@VIC: Unprecedented Value

by: Todd Sullivan

Todd Sullivan attended this week's Value Investing Congress on behalf of Seeking Alpha.

Some reflection on the past few days and the Value Investing Conference.

Friday the Dow hit 10,700, and Wednesday it hit 9,200. People are scared. People are panicking. TV folks are ashen with fear. CNBC's Jim Cramer is running around in a panic telling everyone to "sell everything." Hank Paulson is on TV trying to reassure people. McCain and Obama are in a debate battling over who has the best "consumer bailout" plan.

Yet, a constant theme was observed at the Value Investing Congress. Disbelief. Not that equity values were evaporating, but that securities people have wanted to buy had reached buying targets in only a matter of days.

Bill Ackman said, "we are buying heavily." Whitney Tilson said, "we are buying hand over fist." Leon Cooperman said, "America is on sale." Several money managers I spoke to, (they and their activity will remain nameless until they disclose it, it is not my place to do so) were practically laughing at the prices at which they were buying equities. Despite a 14% drop in the Dow in 48 trading hours, this was a very happy group of people.

Why? Simple. Markets we are in today happen perhaps once a century. We are in a state of almost paralyzing fear. What does Berkshire's Warren Buffett say about fear? "Buy it." Talk to anyone you know and they want to yank all their money out of the market. Let me ask you this. Why? Until you actually sell a stock, any loss or gain you have is only theoretical. It fluctuates day by day. Once you pull the sell trigger you then have actually lost or gain money. Why cement a loss now unless you believe the value of American business will continue to decline in perpetuity? It won't, so if that is true, your imaginary losses today will decrease and perhaps become gains down the road.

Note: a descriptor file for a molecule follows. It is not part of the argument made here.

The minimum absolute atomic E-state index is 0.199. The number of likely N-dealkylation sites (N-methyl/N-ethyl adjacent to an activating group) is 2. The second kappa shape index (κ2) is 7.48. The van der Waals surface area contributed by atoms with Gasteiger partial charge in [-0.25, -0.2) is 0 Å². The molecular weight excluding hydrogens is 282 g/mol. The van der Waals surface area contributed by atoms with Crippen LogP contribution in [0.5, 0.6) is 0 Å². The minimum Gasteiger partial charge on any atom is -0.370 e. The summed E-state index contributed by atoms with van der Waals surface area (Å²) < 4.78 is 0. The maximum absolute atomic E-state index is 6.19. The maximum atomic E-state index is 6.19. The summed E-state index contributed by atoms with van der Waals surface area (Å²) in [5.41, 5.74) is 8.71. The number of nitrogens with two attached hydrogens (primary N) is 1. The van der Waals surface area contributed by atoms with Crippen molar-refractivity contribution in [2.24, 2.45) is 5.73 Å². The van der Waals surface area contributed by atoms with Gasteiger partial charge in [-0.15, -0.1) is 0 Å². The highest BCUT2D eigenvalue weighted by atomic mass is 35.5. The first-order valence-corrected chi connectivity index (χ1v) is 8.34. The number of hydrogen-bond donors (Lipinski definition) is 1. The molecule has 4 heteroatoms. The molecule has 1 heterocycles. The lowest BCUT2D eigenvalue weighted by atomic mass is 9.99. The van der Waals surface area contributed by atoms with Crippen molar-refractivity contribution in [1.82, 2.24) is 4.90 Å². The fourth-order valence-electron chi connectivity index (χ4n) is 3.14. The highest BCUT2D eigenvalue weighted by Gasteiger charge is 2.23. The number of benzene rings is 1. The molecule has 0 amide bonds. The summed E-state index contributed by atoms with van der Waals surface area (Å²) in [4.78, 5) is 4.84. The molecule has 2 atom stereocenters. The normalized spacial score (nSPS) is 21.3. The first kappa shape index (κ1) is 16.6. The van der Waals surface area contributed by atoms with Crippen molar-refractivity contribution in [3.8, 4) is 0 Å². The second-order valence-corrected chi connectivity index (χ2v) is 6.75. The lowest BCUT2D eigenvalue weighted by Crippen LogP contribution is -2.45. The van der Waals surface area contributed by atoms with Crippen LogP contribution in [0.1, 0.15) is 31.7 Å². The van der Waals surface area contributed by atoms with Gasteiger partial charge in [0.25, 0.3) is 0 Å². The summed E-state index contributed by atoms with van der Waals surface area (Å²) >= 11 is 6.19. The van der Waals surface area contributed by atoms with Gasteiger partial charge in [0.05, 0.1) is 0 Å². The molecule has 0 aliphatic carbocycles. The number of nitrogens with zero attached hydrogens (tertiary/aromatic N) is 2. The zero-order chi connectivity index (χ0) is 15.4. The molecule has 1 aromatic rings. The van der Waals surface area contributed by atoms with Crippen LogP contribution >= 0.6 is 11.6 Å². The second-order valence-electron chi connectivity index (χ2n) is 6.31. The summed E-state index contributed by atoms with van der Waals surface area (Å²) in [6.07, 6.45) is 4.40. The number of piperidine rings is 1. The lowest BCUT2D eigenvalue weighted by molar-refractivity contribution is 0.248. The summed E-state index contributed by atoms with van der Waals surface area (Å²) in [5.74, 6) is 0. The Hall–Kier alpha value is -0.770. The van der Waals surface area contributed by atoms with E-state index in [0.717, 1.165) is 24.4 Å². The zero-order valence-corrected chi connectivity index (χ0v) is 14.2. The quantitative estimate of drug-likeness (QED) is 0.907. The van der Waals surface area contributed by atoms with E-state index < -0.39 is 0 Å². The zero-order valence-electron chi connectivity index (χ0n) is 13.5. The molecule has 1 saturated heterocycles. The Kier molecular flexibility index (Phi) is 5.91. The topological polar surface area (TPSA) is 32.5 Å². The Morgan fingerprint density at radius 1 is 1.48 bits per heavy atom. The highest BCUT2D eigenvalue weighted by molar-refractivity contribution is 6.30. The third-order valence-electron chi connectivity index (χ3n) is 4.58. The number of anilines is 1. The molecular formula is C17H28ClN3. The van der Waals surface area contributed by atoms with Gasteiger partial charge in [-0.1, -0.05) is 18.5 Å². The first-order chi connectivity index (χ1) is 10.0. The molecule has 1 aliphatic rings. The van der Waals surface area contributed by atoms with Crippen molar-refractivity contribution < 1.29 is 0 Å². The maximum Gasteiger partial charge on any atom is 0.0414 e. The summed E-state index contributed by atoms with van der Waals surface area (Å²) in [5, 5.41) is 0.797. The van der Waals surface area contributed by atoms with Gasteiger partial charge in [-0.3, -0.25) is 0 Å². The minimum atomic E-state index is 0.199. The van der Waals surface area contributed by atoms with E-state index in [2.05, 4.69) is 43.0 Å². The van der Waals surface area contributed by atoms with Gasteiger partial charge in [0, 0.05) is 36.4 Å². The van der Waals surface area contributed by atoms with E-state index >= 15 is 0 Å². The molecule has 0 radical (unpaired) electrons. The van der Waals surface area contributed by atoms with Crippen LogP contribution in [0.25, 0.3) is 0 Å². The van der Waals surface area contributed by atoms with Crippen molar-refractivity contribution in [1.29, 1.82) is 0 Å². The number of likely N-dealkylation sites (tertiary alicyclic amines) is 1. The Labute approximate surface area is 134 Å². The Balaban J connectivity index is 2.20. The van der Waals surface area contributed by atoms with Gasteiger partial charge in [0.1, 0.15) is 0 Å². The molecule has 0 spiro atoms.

Back to the conference. I spoke to countless people at the conference and there were two themes:

1) Nobody was selling anything.
2) Everyone had bought something (including me).

There were no signs of anxiety or panic. People were relaxed, joking and trading "can you believe "x" is selling for that?" stories.

It was my first conference and I plan on being a regular at future ones. As I think about what would make these folks (and myself) begin to attend with apprehension and be a bit nervous sitting there, my mind flashed back to 1999 and 2000. Stratospheric valuations would make us value folks nervous sitting there because if history tell us anything... there is a reckoning coming.

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